- Associated Press - Thursday, February 12, 2015

CONCORD, N.H. (AP) - Higher education and health care emerged as the top spending priorities in New Hampshire Gov. Maggie Hassan’s proposed $11.5 billion two-year state budget, but Republican lawmakers say they won’t support new revenue sources she is proposing to pay for the increases.

Hassan’s budget, presented to the Legislature on Thursday, is a 6.4 percent increase over the current state budget, but the majority of state agencies are not receiving more money.

“This is a tight budget that reflects difficult choices,” Hassan told lawmakers.

Hassan is proposing half a dozen new sources of revenue, tax or fee increases estimated to bring in $126 million over two years and projects modest increases in annual revenues from businesses and tourism, among other sources. She includes $4 million in the capital budget to continue studying bringing commuter rail to New Hampshire.

The House and Senate will write their own versions of the budget and a final version must be signed by June 30.

Here are key parts of her budget proposal.



Hassan’s plan gives $13 million and $6.5 million more to the university and community college systems, respectively. The community college system plans to lower tuition, but the university system says $13 million isn’t enough to freeze tuition as it had hoped. The system faced large budget cuts in the 2011 budget and receives some of the lowest state aid of any state university system in the country.



Hassan’s budget includes $12 million to continue New Hampshire’s Medicaid expansion plan in the second half of 2017, when federal funding drops below 100 percent. Her proposal expands the substance abuse treatment programs for Medicaid recipients and includes $24 million for mental health services such as the creation of a new crisis unit at New Hampshire Hospital. Her budget also adds new beds at the state veterans’ hospital.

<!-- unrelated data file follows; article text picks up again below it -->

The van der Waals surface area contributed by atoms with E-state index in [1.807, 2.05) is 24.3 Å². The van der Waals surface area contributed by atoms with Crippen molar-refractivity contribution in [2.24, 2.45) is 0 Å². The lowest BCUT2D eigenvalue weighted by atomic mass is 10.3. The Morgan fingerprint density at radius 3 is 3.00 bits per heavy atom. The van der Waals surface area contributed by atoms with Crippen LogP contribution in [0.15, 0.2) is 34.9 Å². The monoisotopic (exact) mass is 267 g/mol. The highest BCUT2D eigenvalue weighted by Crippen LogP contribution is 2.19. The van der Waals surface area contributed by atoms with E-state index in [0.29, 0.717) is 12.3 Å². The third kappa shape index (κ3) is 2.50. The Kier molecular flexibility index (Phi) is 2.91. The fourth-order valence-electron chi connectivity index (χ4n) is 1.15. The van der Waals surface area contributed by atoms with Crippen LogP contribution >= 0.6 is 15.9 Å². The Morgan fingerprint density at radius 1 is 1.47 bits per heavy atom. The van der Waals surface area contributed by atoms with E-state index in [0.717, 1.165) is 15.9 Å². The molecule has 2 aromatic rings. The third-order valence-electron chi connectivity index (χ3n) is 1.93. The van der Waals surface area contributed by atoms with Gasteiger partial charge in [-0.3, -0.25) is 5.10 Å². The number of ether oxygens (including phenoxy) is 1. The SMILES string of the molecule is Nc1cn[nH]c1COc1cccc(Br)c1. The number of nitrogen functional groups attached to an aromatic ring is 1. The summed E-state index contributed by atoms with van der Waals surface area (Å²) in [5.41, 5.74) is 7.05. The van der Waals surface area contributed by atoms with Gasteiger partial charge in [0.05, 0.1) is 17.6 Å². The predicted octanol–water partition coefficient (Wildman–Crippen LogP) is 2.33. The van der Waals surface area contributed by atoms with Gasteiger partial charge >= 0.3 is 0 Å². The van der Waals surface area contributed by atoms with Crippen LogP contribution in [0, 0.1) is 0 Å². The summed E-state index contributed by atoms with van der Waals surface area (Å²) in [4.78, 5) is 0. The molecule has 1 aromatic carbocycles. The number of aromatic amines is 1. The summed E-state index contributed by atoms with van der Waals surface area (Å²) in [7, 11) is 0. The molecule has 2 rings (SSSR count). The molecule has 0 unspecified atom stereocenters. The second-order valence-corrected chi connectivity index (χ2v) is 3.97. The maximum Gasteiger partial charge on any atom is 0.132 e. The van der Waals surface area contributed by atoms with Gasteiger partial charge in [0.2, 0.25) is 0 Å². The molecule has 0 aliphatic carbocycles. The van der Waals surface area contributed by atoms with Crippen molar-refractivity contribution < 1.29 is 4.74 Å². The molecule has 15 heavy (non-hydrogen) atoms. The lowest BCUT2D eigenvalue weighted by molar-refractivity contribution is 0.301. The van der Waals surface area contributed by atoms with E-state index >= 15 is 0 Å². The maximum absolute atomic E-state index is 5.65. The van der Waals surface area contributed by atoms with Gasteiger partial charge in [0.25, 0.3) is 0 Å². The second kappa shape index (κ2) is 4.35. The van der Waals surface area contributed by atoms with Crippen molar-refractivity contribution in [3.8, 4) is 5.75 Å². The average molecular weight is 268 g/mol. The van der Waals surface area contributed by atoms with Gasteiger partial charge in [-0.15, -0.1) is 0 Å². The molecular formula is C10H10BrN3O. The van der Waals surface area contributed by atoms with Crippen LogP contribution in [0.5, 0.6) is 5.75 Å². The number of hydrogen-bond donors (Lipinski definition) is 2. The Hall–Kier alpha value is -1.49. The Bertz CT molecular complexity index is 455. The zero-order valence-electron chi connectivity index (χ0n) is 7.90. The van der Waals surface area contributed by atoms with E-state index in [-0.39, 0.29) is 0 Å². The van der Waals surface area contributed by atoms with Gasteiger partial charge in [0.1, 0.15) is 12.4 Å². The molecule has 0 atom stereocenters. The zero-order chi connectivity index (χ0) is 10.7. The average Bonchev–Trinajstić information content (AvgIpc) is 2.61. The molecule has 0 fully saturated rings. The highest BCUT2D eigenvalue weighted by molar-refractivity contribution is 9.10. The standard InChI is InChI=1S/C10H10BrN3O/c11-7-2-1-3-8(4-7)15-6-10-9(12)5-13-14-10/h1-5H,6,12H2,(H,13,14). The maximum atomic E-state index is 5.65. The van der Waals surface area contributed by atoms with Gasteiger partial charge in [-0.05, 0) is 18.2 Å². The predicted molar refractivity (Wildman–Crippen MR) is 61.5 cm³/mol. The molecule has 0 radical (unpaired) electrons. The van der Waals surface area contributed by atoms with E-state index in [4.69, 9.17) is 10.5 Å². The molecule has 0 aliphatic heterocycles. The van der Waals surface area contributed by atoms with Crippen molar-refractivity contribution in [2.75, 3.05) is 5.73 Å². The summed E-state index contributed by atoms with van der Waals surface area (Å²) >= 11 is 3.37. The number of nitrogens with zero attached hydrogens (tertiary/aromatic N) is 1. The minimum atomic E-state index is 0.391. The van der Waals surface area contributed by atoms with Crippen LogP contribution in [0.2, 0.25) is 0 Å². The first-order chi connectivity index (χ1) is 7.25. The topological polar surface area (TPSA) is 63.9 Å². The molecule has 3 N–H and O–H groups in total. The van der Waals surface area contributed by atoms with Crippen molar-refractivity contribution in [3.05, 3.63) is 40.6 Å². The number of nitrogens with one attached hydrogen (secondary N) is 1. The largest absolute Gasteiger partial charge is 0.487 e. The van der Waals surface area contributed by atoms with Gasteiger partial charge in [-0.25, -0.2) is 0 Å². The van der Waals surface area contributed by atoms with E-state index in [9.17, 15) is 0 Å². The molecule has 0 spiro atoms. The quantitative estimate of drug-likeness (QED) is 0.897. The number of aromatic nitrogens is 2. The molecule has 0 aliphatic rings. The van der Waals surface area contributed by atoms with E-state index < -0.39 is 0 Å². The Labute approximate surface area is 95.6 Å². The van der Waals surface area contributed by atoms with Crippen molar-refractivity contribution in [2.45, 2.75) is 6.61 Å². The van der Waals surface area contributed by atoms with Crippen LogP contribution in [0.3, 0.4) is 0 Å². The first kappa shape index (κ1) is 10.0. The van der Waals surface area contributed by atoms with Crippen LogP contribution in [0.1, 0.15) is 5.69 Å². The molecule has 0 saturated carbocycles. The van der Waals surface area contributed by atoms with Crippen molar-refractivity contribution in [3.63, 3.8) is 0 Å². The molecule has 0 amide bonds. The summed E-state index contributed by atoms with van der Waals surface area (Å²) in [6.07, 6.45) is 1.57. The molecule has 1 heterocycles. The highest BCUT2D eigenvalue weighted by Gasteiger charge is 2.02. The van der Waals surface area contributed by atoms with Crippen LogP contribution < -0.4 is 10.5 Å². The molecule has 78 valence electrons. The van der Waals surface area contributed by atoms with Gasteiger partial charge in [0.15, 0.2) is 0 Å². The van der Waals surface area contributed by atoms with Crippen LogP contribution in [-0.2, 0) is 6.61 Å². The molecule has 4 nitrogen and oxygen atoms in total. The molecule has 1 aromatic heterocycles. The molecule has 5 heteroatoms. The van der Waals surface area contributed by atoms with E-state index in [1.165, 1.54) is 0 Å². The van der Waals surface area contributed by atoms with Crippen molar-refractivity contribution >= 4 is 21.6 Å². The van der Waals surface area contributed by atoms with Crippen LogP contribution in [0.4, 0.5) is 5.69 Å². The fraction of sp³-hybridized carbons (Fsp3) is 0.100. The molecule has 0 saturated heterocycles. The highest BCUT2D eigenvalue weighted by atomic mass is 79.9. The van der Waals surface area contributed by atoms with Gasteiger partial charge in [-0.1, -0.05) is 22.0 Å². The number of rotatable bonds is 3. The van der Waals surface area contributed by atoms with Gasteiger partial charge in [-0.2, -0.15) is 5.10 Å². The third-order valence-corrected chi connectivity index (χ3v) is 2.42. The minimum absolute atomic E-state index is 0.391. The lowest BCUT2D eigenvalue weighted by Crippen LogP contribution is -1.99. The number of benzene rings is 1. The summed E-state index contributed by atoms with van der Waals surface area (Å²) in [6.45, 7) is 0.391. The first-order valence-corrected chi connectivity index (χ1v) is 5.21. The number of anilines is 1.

Every school district receives at least $3,500 per student in state aid, but fast-growing school districts are subject to a cap based on what they received the previous year. Hassan’s budget proposes raising that cap from 108 percent to 115 percent and lowering state aid for schools with fewer students on free and reduced lunch than the state average. She does not include money for new school building projects or to implement full-day kindergarten. Aid to charter schools increases by $19 million.



The Department of Corrections receives an additional $25 million in Hassan’s proposal, mostly to fund the new women’s prison opening in 2016. The state spent $38 million to build the prison after female inmates filed a lawsuit over poor conditions at the existing prison in Goffstown.



Allowing Keno in restaurants and bars, increasing the tobacco tax by 21 cents, raising the motor vehicle registration fee by 35 percent and changing business tax collections are Hassan’s primary means of increasing revenue. The motor vehicle registration fee money will go into the state’s highway fund. Hassan is projecting $44 million in new revenue by allowing audits on the personal compensation business owners’ claim. Business profits are taxable in New Hampshire while personal income is not. Hassan’s budget also supports a Democratic bill that would make it harder for companies to avoid New Hampshire taxes by shifting profits overseas.



Republicans in the House and Senate are skeptical about Hassan’s revenue estimates, which are 5 percent higher than estimates agreed on by the House Ways and Means Committee. Senate and House leaders say they aren’t likely to support the tobacco tax and motor vehicle registration increases or the audit process for business compensation. “I think it’s going to be pretty difficult to get those through, especially the registration fee,” Senate Majority Jeb Bradley said.

But House and Senate leaders commended Hassan for not using money from funds dedicated for specific purposes to balance her budget and for her efforts to streamline various government services.

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